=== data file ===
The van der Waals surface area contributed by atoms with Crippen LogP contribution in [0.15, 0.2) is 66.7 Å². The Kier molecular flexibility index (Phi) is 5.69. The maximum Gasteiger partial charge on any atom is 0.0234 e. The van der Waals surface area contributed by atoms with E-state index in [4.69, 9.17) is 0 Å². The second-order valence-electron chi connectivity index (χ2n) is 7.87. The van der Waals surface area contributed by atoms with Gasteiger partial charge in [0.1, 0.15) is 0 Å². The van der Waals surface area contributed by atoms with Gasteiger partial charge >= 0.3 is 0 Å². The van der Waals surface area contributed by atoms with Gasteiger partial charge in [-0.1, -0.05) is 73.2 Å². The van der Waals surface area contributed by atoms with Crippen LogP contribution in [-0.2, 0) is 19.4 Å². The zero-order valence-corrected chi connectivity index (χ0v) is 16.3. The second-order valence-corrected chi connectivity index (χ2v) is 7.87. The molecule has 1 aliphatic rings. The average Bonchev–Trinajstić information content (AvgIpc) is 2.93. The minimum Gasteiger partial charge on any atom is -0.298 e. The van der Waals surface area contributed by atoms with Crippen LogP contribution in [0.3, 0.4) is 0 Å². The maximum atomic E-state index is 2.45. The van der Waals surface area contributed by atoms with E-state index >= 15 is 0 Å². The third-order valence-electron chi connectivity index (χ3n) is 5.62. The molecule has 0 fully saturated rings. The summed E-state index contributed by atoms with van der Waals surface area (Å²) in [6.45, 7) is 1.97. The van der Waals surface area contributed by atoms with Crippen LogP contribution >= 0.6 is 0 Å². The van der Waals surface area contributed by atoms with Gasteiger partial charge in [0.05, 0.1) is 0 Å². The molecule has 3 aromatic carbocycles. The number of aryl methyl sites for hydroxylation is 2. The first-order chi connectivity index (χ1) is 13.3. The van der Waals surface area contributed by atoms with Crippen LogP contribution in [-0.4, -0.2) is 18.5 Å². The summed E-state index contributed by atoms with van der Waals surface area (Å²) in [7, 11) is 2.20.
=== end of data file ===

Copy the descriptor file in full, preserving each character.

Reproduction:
The van der Waals surface area contributed by atoms with Crippen LogP contribution in [0.15, 0.2) is 66.7 Å². The Kier molecular flexibility index (Phi) is 5.69. The maximum Gasteiger partial charge on any atom is 0.0234 e. The van der Waals surface area contributed by atoms with E-state index in [4.69, 9.17) is 0 Å². The second-order valence-electron chi connectivity index (χ2n) is 7.87. The van der Waals surface area contributed by atoms with Gasteiger partial charge in [0.1, 0.15) is 0 Å². The van der Waals surface area contributed by atoms with Gasteiger partial charge >= 0.3 is 0 Å². The van der Waals surface area contributed by atoms with Gasteiger partial charge in [-0.1, -0.05) is 73.2 Å². The van der Waals surface area contributed by atoms with Crippen LogP contribution in [-0.2, 0) is 19.4 Å². The zero-order valence-corrected chi connectivity index (χ0v) is 16.3. The second-order valence-corrected chi connectivity index (χ2v) is 7.87. The molecule has 1 aliphatic rings. The average Bonchev–Trinajstić information content (AvgIpc) is 2.93. The minimum Gasteiger partial charge on any atom is -0.298 e. The van der Waals surface area contributed by atoms with Crippen LogP contribution in [0.3, 0.4) is 0 Å². The maximum atomic E-state index is 2.45. The van der Waals surface area contributed by atoms with E-state index >= 15 is 0 Å². The third-order valence-electron chi connectivity index (χ3n) is 5.62. The molecule has 0 fully saturated rings. The summed E-state index contributed by atoms with van der Waals surface area (Å²) in [6.45, 7) is 1.97. The van der Waals surface area contributed by atoms with Crippen LogP contribution >= 0.6 is 0 Å². The van der Waals surface area contributed by atoms with Gasteiger partial charge in [0.05, 0.1) is 0 Å². The molecule has 3 aromatic carbocycles. The number of aryl methyl sites for hydroxylation is 2. The first-order chi connectivity index (χ1) is 13.3. The van der Waals surface area contributed by atoms with Crippen LogP contribution in [-0.4, -0.2) is 18.5 Å². The summed E-state index contributed by atoms with van der Waals surface area (Å²) in [7, 11) is 2.20.